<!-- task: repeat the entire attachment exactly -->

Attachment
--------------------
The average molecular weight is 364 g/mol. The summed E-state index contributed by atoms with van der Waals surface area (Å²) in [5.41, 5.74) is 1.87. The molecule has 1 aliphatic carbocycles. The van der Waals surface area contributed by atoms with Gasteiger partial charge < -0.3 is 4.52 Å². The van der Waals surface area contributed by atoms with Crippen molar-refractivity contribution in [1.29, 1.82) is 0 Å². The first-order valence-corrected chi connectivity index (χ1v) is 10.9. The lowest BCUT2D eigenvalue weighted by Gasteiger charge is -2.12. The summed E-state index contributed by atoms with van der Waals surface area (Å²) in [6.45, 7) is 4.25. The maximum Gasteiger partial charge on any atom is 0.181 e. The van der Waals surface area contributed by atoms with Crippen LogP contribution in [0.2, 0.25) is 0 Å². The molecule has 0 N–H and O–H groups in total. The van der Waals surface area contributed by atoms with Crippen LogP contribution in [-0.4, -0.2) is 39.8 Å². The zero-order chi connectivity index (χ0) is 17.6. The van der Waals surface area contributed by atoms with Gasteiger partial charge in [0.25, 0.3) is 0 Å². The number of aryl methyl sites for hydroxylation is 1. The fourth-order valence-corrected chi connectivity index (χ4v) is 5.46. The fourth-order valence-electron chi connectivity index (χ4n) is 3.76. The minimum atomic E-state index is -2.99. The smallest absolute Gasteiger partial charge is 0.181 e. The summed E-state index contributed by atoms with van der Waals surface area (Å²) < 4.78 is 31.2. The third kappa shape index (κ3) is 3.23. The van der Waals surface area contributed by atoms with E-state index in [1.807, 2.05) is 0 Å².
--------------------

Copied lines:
The average molecular weight is 364 g/mol. The summed E-state index contributed by atoms with van der Waals surface area (Å²) in [5.41, 5.74) is 1.87. The molecule has 1 aliphatic carbocycles. The van der Waals surface area contributed by atoms with Gasteiger partial charge < -0.3 is 4.52 Å². The van der Waals surface area contributed by atoms with Crippen molar-refractivity contribution in [1.29, 1.82) is 0 Å². The first-order valence-corrected chi connectivity index (χ1v) is 10.9. The lowest BCUT2D eigenvalue weighted by Gasteiger charge is -2.12. The summed E-state index contributed by atoms with van der Waals surface area (Å²) in [6.45, 7) is 4.25. The maximum Gasteiger partial charge on any atom is 0.181 e. The van der Waals surface area contributed by atoms with Crippen LogP contribution in [0.2, 0.25) is 0 Å². The molecule has 0 N–H and O–H groups in total. The van der Waals surface area contributed by atoms with Crippen LogP contribution in [-0.4, -0.2) is 39.8 Å². The zero-order chi connectivity index (χ0) is 17.6. The van der Waals surface area contributed by atoms with Gasteiger partial charge in [0.25, 0.3) is 0 Å². The number of aryl methyl sites for hydroxylation is 1. The fourth-order valence-corrected chi connectivity index (χ4v) is 5.46. The fourth-order valence-electron chi connectivity index (χ4n) is 3.76. The minimum atomic E-state index is -2.99. The smallest absolute Gasteiger partial charge is 0.181 e. The summed E-state index contributed by atoms with van der Waals surface area (Å²) < 4.78 is 31.2. The third kappa shape index (κ3) is 3.23. The van der Waals surface area contributed by atoms with E-state index in [1.807, 2.05) is 0 Å².